It’s the same reasoning for school reopening. For instance, it is absolutely true that — for their social development, their emotional health, and their academic progress — in-person schooling works better, for almost every kid at almost every time, than virtual learning. But that doesn’t mean that the health dangers involved with reopening in-person schools simply evaporate. And it’s certainly no excuse for undermining efforts to lower those risks by, for example, refusing to get vaccinated or preventing schools from requiring masks on campus or forcing cautious families to send their kids back before they are eligible for the shots.
Sure, school closures are down … but that appears to be driven by schools, districts, and states deciding to set looser family notification and quarantine rules for students. In essence, schools aren’t closing as much as before — not because in-school cases and transmission aren’t happening, but because we’ve changed our levels of precaution. Indeed, the Detroit Free Press noted that by easing its standards, Michigan stands to define one-quarter of its school COVID outbreaks out of existence. That is, they’ll still happen, but we’re just not calling all of them outbreaks anymore. It’s the same with in-school transmission. While it’s common to read and convenient to believe that “in-school transmission is rare,” it’s also hard to be sure of this, since U.S. schools have struggled to keep up with contact tracing throughout the pandemic.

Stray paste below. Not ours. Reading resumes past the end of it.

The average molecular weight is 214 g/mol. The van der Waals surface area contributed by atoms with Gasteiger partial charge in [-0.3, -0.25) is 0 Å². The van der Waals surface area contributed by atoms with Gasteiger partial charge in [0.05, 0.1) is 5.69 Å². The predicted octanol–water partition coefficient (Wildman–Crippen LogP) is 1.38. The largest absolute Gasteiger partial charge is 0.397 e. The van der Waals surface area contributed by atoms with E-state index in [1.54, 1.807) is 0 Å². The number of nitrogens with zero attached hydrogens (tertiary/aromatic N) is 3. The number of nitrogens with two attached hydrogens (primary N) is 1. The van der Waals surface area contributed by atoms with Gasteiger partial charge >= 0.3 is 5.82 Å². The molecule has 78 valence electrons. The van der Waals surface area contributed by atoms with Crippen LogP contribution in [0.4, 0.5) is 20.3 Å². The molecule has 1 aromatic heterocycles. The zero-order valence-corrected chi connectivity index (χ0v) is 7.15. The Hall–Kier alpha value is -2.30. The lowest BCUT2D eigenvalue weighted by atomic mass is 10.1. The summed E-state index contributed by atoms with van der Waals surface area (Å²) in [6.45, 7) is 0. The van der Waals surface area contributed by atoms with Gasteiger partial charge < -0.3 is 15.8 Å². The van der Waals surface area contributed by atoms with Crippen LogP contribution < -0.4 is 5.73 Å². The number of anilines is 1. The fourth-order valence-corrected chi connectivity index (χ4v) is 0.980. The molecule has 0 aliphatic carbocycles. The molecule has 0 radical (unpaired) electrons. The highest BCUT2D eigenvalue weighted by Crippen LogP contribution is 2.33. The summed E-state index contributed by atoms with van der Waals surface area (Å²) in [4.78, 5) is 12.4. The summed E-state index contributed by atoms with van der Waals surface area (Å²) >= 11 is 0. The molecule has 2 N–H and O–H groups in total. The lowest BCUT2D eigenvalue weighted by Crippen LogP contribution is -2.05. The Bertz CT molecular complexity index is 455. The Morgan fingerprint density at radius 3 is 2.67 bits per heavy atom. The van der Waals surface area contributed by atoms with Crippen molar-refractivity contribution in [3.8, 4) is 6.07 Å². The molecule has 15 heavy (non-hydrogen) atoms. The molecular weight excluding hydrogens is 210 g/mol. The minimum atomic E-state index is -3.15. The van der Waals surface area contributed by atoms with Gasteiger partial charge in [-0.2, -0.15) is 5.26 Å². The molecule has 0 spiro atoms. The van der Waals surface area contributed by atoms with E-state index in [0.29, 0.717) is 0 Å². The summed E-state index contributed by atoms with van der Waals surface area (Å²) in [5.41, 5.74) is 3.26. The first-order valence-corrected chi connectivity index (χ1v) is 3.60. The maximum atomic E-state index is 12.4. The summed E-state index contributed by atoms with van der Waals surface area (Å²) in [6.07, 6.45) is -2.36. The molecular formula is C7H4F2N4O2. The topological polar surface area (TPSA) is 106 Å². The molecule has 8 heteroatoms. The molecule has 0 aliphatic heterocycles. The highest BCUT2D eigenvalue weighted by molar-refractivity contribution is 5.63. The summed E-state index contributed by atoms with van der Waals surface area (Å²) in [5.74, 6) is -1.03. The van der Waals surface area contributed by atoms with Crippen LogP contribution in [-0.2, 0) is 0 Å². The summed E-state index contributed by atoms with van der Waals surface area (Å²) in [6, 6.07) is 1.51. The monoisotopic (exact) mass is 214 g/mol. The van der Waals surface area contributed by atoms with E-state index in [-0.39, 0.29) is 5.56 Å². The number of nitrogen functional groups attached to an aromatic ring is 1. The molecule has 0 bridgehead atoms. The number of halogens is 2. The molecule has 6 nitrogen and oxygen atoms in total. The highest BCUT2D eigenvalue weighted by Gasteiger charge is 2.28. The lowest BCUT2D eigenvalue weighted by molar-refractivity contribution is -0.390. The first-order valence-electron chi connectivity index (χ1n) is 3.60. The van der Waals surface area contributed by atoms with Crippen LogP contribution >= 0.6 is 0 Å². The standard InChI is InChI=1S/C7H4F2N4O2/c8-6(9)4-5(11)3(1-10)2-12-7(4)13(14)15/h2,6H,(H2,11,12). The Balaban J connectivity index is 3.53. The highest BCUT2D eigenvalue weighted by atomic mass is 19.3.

Meanwhile, know that in the two months between schools reopening in the South in August and now (early October), there have been more than 1.8 million new pediatric COVID cases. That, which is assuredly an undercount, given the limited state of U..S COVID testing and reporting, is nearly one-third of the total pediatric COVID cases since March 2020 — in just two months. Convince yourself that that’s just a coincidence, that it’s somehow totally unrelated to nationwide school reopening if you must, but please look yourself in the mirror while you do it.
Know that sending your child means you are accepting an additional risk of facing a month — or more — of living with a nightly jaw clench, as your child just doesn’t seem to be getting better. Know that some children do, in fact, die from contracting COVID-19. Know that the risks for everyone will be dramatically lower for all kids once they’re vaccinated — a possibility that appears to be just weeks away.
And, most of all, know that shrugging and framing these possibilities out of the picture won’t make them actually go away. But hey, maybe you’ll get lucky, and they’ll just happen to someone else. Like my kid.